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Schoolchildren to stage their own protest march to save libraries

PUBLISHED: 15:47 23 April 2019 | UPDATED: 12:10 24 April 2019

Holly Turner with son Harry, and Emma Fisher with daughter Iris, are campaigning against the proposed closure of Essex libraries. Picture: DEBBIE BURROWS

Holly Turner with son Harry, and Emma Fisher with daughter Iris, are campaigning against the proposed closure of Essex libraries. Picture: DEBBIE BURROWS

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Children are to fight for the future of their beloved libraries when they stage their own protest marches to save them from closure.

Holly Turner with son Harry, and Iris Fisher, are campaigning against the proposed closure of Essex libraries. Picture: DEBBIE BURROWSHolly Turner with son Harry, and Iris Fisher, are campaigning against the proposed closure of Essex libraries. Picture: DEBBIE BURROWS

Adult opponents to Essex County Council's plan to shut 25 of its 74 libraries have already held their own demonstrations against the proposal, which would affect every district in the county.

But on Saturday, April 27 children as young as four will add their voices to the chorus of opposition by staging a Young People's March for Libraries in Colchester and Manningtree.

Among those joining the protests will be four-year-old Iris Fisher, who said: “Don't close our library we have to save it because it's our library so we can still get new books.”

Holly Nettleton, aged five, added: “I don't want the library to close because I like to borrow lots of books like the Winnie the Witch ones. I want to go on the march and hold signs so they keep it open.”

Essex County Council has said the libraries at risk of being withdrawn are those with “relatively low demand”, adding that those areas have other services nearby and that “a library service is not required in these locations”.

Libraries at high risk include Stansted, Holland-on-Sea, Prettygate, Sible Hedingham and Hatfield Peverel - with another 19 under threat if they cannot be run by the community or others with support from the council.

A consultation on the plan was held by the county council earlier in the year and the council says that no decisions have yet been made.

However opponents say libraries are crucial to a child's education, as they make free books accessible to all generations.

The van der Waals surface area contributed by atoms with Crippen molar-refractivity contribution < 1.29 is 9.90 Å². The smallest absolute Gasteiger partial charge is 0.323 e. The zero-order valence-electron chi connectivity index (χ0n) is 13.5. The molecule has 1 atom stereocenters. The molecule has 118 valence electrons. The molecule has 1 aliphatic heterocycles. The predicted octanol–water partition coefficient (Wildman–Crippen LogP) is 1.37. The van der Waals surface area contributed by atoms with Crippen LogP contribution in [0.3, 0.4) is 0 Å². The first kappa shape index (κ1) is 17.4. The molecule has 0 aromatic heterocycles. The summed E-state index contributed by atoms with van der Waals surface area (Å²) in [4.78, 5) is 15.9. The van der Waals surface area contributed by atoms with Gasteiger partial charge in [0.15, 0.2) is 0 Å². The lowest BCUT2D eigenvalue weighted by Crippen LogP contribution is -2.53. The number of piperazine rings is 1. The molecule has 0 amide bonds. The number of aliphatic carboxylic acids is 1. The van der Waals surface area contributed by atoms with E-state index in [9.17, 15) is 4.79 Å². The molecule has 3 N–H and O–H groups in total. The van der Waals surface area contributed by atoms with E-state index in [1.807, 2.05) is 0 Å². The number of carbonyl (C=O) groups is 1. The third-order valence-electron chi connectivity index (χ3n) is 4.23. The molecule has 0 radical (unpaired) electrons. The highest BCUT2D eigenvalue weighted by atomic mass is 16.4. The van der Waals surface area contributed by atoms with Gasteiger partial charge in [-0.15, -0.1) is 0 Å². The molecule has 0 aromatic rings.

Emma Batrick, from Save Our Libraries Essex (SOLE), said: “We are uniting across Essex by putting on events to celebrate our libraries this weekend.

“With just over a month until the consultation results are expected to be revealed, we are stepping up our campaign to show how people feel about an act of cultural vandalism that will rip the heart out of local communities.

“Essex County Council will ignore the people of this county at their peril.”

Colchester's Young People's March for Libraries will assemble at the town's library at 2.30pm before marching through the town.

The equivalent event in Manningtree will meet at 2pm at the Methodist Church in South Street, while in Chelmsford protesters will be in the High Street between 11am and 12.30pm.

A spokesman for Essex County Council said: “Essex County Council consulted on the draft libraries strategy for 12 weeks, receiving over 21,000 responses.

“We are not planning to close up to 60% of libraries but have consulted on possibly closing up to 25. No decisions about any library has or will be made until the county council cabinet considers the final strategy in the summer.”

“In terms of ensuring young people had the opportunity to have their say, we promoted the consultation countywide to every current library user, we also promoted to families and young people through schools, the Early Years Service, pre-schools and organisers of library groups and activities for children. We also promoted extensively via social media.

“Of the 21,000 responses we received, 4,812 were from families with children under 11 - 527 from those 16 and under and an additional 135 from 17 to 20-year-olds.

“This means that over a quarter of all responses to the consultation were from young people and their families.”

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